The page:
Distinct from some competing externally verified cross-chain messaging protocols, Wormhole lacks a slashing mechanism, opting instead to bank on the reputations of its Guardians. At time of writing, the majority of these Guardians are professional PoS validator companies.

Source: Wormhole docs

Wormhole presently facilitates connections across 29 chains, including EVM chains, Cosmos chains, Sui, Aptos, and Solana. The ecosystem surrounding Wormhole is very active, featuring both in-house and third-party-developed products. Among the in-house offerings are Portal; a bridge service; Connect, a developer widget for integrating the bridge into various products; and Queries, a recent addition that enables applications to swiftly retrieve any on-chain data on demand.

In its pre-token private funding round, Wormhole secured $225 million at a valuation of $2.5 billion. The W token, launched in April, now trades at a market cap of $1.1 billion and a FDV of $6.1 billion.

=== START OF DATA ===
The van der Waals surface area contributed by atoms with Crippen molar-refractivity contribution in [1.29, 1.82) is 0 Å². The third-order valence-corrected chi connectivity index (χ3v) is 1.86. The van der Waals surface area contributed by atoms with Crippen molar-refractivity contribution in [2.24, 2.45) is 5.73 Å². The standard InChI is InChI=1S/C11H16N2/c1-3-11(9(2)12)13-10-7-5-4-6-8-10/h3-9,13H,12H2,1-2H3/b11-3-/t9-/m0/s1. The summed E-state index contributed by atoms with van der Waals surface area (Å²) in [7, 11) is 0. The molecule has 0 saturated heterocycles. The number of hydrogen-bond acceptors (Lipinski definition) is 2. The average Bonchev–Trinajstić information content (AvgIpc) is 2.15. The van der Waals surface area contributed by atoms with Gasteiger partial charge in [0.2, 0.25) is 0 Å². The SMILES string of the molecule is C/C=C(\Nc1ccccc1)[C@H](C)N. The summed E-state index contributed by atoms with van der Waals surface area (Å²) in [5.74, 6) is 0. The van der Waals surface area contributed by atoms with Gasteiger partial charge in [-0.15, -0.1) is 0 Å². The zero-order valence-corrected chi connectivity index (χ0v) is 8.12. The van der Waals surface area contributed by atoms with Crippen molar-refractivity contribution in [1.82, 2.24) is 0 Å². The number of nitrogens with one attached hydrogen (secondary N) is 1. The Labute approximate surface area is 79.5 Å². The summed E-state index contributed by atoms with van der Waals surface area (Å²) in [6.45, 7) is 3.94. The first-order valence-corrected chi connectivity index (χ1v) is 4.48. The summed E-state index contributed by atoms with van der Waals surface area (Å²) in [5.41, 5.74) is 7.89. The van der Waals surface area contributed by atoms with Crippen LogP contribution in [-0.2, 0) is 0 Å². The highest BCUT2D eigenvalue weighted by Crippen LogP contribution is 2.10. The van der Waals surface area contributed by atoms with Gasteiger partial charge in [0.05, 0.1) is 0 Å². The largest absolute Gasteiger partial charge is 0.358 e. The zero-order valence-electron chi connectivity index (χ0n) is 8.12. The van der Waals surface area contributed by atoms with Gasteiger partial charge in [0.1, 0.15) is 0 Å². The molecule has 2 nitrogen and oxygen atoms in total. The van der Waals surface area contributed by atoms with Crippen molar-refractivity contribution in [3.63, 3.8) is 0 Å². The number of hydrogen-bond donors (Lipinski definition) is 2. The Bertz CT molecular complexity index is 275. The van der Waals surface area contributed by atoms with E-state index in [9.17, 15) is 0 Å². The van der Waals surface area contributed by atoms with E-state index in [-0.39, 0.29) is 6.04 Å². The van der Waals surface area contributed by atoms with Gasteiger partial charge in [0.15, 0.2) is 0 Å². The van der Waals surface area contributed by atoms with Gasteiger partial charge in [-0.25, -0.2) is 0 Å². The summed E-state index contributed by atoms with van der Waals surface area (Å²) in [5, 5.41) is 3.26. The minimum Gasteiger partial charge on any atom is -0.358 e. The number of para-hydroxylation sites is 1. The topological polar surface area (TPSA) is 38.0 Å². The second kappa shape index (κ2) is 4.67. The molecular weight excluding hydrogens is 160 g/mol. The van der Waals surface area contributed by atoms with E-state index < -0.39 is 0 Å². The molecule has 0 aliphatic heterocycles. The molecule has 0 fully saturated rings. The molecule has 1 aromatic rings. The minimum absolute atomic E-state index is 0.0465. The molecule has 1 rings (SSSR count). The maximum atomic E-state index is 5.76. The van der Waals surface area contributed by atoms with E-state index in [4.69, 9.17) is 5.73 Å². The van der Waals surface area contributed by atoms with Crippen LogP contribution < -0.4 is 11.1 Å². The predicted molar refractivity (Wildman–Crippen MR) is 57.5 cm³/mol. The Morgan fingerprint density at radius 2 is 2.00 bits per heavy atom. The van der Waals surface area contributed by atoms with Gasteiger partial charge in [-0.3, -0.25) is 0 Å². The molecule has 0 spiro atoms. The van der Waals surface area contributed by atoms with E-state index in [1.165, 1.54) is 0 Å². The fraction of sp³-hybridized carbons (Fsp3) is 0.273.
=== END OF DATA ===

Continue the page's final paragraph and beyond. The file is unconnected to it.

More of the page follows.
LayerZero

LayerZero is a smart contract suite for cross-chain message passing. The protocol was initially launched in 2022 and is in the process of migrating to its second version.

The primary point of contact for LayerZero V2 is a smart contract known as an Endpoint contract. LayerZero’s Endpoints are deployed across every supported blockchain, and are immutable and non-upgradeable, ensuring the system’s operational continuity.

In all, sending a cross-chain message with LayerZero consists of the following steps:

  1. A user calls the _lzSend function on the source chain, specifying the destination chain and message.